AUC Team Wins Second Place in Shell: Imagine the Future Competition
An AUC team won second place in Egypt in the Shell: Imagine the Future competition, competing with 129 teams from around the country.
Held by the leading energy company Shell, the competition has student teams competing locally then globally to imagine scenarios on how the world will look like by 2050. This kind of non-linear futuristic thinking aims to encourage different organizations to stay on top of the world's changing landscape.
“Taking part in this competition allowed me to appreciate creative thinking and scenario building, taking into account the prospects and challenges of today," said Mohamed Samy Abdallah, physics and mechanical engineering senior. "Working in a multidisciplinary team was a truly enlightening experience, making me realize the importance of capitalizing on our differences to realize our potential."
The team, AUC07, focused its scenarios on examining the future of the global and the internal political spectra in different countries, as well as different mega-trends concerning technology, energy and socioeconomics. The team then applied this knowledge by imagining how the city of Alexandria will look like in 2050.
The AUC students started their journey in late December 2019 by assembling a team of diverse backgrounds and different leadership and thinking styles in order to gain a competitive edge.
"As team coordinator, it was challenging to integrate everyone's creative ideas into a single framework," said Toka Abufarag, architecture senior. "My leadership style definitely evolved during this experience. We were all equals in thinking, and all ideas were equally discussed."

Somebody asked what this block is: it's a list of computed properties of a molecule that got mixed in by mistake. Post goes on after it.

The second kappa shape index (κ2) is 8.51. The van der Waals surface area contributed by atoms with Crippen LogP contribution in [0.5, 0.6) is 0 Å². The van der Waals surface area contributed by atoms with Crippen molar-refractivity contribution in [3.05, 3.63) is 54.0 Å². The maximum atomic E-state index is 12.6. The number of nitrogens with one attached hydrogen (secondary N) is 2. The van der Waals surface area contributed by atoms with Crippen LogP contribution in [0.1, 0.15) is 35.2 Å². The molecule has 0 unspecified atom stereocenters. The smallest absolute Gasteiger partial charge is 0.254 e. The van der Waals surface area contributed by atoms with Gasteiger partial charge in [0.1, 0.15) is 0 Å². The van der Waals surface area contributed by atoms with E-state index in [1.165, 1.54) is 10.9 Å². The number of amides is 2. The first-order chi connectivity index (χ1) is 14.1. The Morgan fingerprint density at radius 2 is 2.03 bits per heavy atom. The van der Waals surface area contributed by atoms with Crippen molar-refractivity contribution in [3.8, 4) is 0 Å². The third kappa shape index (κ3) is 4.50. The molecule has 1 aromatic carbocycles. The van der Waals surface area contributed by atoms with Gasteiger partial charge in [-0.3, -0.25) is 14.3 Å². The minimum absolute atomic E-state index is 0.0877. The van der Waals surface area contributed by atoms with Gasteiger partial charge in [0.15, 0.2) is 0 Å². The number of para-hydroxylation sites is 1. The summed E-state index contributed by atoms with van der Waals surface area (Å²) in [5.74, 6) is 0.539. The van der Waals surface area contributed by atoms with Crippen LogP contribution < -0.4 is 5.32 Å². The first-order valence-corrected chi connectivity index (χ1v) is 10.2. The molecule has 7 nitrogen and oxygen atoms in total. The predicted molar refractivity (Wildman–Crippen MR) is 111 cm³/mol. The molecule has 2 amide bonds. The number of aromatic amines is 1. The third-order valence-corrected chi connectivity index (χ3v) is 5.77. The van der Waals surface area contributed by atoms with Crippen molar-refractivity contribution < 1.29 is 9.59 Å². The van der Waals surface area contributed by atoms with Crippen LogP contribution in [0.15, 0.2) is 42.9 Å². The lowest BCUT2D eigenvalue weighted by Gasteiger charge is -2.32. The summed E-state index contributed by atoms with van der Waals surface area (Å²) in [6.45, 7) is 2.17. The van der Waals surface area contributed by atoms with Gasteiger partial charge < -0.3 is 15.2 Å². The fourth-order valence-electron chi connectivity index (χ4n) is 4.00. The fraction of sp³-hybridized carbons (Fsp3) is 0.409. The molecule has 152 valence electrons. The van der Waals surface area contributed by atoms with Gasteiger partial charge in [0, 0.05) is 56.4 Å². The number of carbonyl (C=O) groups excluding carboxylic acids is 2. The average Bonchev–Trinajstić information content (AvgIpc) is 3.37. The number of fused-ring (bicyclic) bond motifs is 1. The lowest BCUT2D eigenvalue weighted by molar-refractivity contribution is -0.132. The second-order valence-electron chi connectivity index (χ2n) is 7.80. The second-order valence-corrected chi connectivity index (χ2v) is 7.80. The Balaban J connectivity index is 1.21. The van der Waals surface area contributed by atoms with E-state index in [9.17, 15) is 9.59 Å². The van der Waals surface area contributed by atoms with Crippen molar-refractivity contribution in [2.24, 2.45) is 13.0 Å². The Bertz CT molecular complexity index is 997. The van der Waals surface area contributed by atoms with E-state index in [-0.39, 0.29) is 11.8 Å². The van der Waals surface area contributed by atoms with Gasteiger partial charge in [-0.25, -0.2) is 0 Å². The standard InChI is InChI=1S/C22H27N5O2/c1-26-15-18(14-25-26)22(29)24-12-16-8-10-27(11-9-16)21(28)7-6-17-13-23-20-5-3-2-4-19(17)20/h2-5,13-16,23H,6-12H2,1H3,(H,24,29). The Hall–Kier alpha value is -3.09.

The competition started with 129 teams attending an initial training to familiarize themselves with the Shell thinking model. After two days of training, the team was qualified to go on to the bootcamp stage based on its submissions during training.
"The bootcamp took place in our beloved AUC Tahrir Square, where we met all the teams chosen to continue in the competition," Abufarag said. "We felt overwhelmed, but we had faith that we do have what it takes to pass that stage."
By the end of the bootcamp, the team had submitted materials that qualified them to later stages, but at the same time, COVID-19 hit Egypt, and things became uncertain. Then, it was decided that the competition will continue online.
Abufarag mentioned that communicating and coordinating over Zoom was a challenge, and the ideas being so abstract and advanced didn't make it any easier.
"However, we came together as a team and realized that we all bear the responsibility to listen and engage in civilized conversations, or else we were not going to win or get anywhere, for that matter," Abufarag said. "I wouldn't say that we never fought or had tensions, but we always came back to discuss how to communicate better. I believe that the art of talking and listening is missing from our new generation, so harnessing that skill is crucial in order to be leaders of the future."
During this online stage, the team spent more than six hours a day, three to four days a week, working on their project.
"It was a time-consuming journey where we debated every detail, from the conceptual framework to the papers we wrote, to the representation styles and final output," Abufarag said.
In the end, the team took note of how hard work pays off.
"We realized that there is much more to life than focusing on our academic courses," said Ahmed Negm, mechanical engineering senior.
“This competition was an eye opener and gate into the future," said Rowyda Ahmed, business administration senior.
All team members:
- Toka Abufarag, architectural engineering, with a minor in economics
- Rowyda Ahmed, business administration
- Mohamed Samy Abdallah, physics and mechanical engineering
- Ahmed Negm mechanical engineering, with a minor in business
- Eslam Ehab, mechanical engineering, with a minor in mathematics.